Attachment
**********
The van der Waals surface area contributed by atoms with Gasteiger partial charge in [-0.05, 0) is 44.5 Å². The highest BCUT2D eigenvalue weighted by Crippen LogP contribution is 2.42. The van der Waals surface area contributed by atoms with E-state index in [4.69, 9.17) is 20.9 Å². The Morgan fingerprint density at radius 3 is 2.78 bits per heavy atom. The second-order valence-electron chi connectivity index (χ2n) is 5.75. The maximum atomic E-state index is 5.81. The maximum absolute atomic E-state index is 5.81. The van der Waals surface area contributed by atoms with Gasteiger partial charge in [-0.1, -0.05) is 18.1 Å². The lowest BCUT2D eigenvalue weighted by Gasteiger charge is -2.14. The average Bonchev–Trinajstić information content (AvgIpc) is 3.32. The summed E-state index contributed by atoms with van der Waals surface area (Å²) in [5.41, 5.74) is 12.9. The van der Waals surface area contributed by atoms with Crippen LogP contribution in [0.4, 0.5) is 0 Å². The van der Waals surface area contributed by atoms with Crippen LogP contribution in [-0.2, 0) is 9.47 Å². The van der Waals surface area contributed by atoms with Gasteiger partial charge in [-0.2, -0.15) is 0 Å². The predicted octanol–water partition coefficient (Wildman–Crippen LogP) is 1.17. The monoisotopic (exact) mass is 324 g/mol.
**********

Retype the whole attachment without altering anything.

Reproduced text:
The van der Waals surface area contributed by atoms with Gasteiger partial charge in [-0.05, 0) is 44.5 Å². The highest BCUT2D eigenvalue weighted by Crippen LogP contribution is 2.42. The van der Waals surface area contributed by atoms with E-state index in [4.69, 9.17) is 20.9 Å². The Morgan fingerprint density at radius 3 is 2.78 bits per heavy atom. The second-order valence-electron chi connectivity index (χ2n) is 5.75. The maximum atomic E-state index is 5.81. The maximum absolute atomic E-state index is 5.81. The van der Waals surface area contributed by atoms with Gasteiger partial charge in [-0.1, -0.05) is 18.1 Å². The lowest BCUT2D eigenvalue weighted by Gasteiger charge is -2.14. The average Bonchev–Trinajstić information content (AvgIpc) is 3.32. The summed E-state index contributed by atoms with van der Waals surface area (Å²) in [5.41, 5.74) is 12.9. The van der Waals surface area contributed by atoms with Crippen LogP contribution in [0.4, 0.5) is 0 Å². The van der Waals surface area contributed by atoms with Crippen LogP contribution in [-0.2, 0) is 9.47 Å². The van der Waals surface area contributed by atoms with Gasteiger partial charge in [-0.2, -0.15) is 0 Å². The predicted octanol–water partition coefficient (Wildman–Crippen LogP) is 1.17. The monoisotopic (exact) mass is 324 g/mol.